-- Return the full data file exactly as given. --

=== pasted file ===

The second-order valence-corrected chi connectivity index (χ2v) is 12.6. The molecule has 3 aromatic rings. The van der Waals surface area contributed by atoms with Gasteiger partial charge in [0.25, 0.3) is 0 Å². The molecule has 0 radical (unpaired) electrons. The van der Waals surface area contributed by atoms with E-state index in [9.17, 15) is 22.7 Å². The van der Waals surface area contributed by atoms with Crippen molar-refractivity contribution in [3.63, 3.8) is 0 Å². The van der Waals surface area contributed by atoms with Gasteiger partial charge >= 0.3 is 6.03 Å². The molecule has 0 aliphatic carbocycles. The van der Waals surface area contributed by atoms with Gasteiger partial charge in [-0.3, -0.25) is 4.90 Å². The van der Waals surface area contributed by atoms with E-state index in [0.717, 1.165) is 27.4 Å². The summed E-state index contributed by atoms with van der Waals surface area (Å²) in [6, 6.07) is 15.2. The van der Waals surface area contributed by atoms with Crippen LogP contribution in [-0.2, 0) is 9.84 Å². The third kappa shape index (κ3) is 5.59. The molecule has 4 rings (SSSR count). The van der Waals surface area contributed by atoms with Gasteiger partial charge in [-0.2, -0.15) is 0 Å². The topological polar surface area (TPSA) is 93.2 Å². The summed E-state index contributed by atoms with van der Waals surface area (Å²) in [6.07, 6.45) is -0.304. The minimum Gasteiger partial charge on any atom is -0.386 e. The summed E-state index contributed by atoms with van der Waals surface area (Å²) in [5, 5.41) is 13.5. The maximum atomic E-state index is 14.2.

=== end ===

The second-order valence-corrected chi connectivity index (χ2v) is 12.6. The molecule has 3 aromatic rings. The van der Waals surface area contributed by atoms with Gasteiger partial charge in [0.25, 0.3) is 0 Å². The molecule has 0 radical (unpaired) electrons. The van der Waals surface area contributed by atoms with E-state index in [9.17, 15) is 22.7 Å². The van der Waals surface area contributed by atoms with Crippen molar-refractivity contribution in [3.63, 3.8) is 0 Å². The van der Waals surface area contributed by atoms with Gasteiger partial charge >= 0.3 is 6.03 Å². The molecule has 0 aliphatic carbocycles. The van der Waals surface area contributed by atoms with Gasteiger partial charge in [-0.3, -0.25) is 4.90 Å². The van der Waals surface area contributed by atoms with E-state index in [0.717, 1.165) is 27.4 Å². The summed E-state index contributed by atoms with van der Waals surface area (Å²) in [6, 6.07) is 15.2. The van der Waals surface area contributed by atoms with Crippen LogP contribution in [-0.2, 0) is 9.84 Å². The third kappa shape index (κ3) is 5.59. The molecule has 4 rings (SSSR count). The van der Waals surface area contributed by atoms with Gasteiger partial charge in [-0.2, -0.15) is 0 Å². The topological polar surface area (TPSA) is 93.2 Å². The summed E-state index contributed by atoms with van der Waals surface area (Å²) in [6.07, 6.45) is -0.304. The minimum Gasteiger partial charge on any atom is -0.386 e. The summed E-state index contributed by atoms with van der Waals surface area (Å²) in [5, 5.41) is 13.5. The maximum atomic E-state index is 14.2.